- a person's manner of speaking or reading aloud in public: The actor's elocution is faultless.
- the study and practice of oral delivery, including the control of both voice and gesture.
Origin of elocution
Related Words for elocutionenunciation, eloquence, rhetoric, oratory, diction, locution, declamation, delivery, pronunciation, speech, utterance, reading, expression, dramatic
Examples from the Web for elocution
Contemporary Examples of elocution
He throws every fiber of his being into each performance, altering his posture, elocution, temperament, and more.Oscars 2015: The Daily Beast’s Picks, From Scarlett Johansson to ‘Boyhood’
January 6, 2015
And Robert De Niro's Jake LaMotta in Raging Bull wasn't exactly the king of elocution.Mumbling Wins Oscars!
March 3, 2010
Historical Examples of elocution
Lafontaine had conviction and self-assurance, but his elocution was very bad for poetry.My Double Life
I told her I was about to lecture and was on my way to take lessons in elocution.The Confessions of a Caricaturist, Vol 2 (of 2)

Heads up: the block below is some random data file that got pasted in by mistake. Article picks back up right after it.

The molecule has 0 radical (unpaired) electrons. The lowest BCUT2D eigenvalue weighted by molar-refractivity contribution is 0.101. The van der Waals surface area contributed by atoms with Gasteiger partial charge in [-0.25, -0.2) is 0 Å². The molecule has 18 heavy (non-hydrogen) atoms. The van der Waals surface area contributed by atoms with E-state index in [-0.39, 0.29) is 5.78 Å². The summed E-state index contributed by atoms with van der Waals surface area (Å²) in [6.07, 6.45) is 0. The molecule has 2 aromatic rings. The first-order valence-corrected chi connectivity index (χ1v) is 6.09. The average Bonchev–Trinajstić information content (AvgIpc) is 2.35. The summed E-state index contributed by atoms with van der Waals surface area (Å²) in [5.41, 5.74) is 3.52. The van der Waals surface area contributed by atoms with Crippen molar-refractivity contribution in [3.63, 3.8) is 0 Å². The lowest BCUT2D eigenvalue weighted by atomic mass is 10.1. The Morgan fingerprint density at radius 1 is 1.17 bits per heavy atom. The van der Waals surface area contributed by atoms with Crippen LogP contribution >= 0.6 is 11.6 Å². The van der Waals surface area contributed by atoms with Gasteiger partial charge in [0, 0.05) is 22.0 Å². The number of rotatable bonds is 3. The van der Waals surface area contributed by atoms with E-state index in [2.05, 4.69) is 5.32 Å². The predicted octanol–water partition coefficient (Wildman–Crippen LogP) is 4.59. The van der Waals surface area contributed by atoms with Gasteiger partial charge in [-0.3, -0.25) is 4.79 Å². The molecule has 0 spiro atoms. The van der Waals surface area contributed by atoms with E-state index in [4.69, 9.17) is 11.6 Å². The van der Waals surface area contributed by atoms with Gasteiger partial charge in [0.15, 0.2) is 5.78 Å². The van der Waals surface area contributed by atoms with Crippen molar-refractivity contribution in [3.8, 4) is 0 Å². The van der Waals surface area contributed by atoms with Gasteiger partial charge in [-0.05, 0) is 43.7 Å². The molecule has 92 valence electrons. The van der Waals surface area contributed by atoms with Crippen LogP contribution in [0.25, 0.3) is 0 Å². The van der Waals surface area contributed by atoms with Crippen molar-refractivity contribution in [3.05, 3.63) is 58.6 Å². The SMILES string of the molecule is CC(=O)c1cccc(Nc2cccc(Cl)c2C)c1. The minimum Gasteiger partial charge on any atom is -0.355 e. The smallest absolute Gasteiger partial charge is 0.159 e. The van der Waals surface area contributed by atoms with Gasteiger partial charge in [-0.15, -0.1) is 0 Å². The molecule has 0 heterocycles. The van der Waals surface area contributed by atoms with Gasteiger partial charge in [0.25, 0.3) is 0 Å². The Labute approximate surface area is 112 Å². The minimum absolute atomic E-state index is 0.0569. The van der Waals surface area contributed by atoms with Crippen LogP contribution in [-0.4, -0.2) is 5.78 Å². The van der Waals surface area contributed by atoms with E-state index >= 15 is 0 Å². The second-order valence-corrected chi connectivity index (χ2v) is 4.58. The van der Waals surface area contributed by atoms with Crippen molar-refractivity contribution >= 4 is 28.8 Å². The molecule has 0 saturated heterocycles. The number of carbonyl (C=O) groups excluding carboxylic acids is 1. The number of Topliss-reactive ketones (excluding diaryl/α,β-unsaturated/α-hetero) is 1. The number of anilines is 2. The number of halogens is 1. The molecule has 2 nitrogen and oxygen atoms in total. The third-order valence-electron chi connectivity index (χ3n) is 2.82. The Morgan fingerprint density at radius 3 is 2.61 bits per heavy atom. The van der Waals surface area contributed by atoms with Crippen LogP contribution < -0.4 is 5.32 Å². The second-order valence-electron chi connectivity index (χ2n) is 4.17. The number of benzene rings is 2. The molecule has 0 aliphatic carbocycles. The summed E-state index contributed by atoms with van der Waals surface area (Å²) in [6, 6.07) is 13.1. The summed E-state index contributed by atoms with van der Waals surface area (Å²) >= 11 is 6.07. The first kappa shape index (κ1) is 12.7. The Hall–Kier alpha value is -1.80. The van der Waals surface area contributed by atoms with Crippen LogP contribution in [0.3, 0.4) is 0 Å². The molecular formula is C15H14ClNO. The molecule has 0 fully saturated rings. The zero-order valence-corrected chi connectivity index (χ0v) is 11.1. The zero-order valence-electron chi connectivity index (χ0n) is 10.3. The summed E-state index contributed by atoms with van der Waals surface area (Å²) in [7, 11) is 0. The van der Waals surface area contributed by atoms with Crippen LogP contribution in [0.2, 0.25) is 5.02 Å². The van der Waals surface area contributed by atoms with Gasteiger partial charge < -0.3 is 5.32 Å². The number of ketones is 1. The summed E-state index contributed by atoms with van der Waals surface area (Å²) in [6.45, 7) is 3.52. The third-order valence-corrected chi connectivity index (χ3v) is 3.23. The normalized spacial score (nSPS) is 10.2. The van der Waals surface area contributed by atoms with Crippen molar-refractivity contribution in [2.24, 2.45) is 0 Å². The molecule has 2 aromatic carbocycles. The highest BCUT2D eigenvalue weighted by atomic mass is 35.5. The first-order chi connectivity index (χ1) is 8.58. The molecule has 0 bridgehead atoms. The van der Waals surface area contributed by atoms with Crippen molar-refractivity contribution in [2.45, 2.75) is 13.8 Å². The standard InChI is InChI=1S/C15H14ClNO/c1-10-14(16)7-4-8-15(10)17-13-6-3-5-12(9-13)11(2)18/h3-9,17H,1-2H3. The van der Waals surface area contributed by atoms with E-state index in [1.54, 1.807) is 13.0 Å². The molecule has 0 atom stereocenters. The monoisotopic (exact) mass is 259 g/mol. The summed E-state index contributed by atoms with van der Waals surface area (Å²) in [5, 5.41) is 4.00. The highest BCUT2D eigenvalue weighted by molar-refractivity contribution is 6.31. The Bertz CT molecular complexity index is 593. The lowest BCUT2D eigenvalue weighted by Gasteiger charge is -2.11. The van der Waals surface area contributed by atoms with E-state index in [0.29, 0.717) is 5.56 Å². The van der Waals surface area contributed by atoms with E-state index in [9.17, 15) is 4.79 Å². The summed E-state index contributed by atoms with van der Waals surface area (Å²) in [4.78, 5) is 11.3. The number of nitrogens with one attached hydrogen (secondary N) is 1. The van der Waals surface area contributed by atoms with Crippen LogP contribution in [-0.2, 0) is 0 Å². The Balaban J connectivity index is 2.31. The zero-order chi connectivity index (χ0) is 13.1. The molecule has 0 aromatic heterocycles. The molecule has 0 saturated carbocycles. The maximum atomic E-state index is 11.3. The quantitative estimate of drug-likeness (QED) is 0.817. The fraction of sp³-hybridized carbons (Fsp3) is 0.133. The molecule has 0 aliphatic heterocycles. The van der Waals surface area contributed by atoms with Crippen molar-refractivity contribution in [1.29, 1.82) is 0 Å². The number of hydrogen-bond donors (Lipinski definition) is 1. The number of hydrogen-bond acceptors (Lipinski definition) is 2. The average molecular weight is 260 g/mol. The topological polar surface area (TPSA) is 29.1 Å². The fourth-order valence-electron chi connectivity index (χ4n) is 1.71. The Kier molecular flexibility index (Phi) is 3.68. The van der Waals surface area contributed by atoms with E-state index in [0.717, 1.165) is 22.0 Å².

I'll furnish the elocution if you'll bring the bombs and guns!Rippling Rhymes
I had not seen Francis Ardry since the day I had seen him taking lessons in elocution.Lavengro
There was no oratory about it, in the ordinary sense of that word; no graces of elocution.Captains of Industry
- the art of public speaking, esp of voice production, delivery, and gesture
Word Origin for elocution
Word Origin and History for elocution
mid-15c., from Late Latin elocutionem (nominative elocutio) "voice production, manner of expression," in classical Latin, "oratorical expression," noun of action from past participle stem of eloqui "speak out" (see eloquence).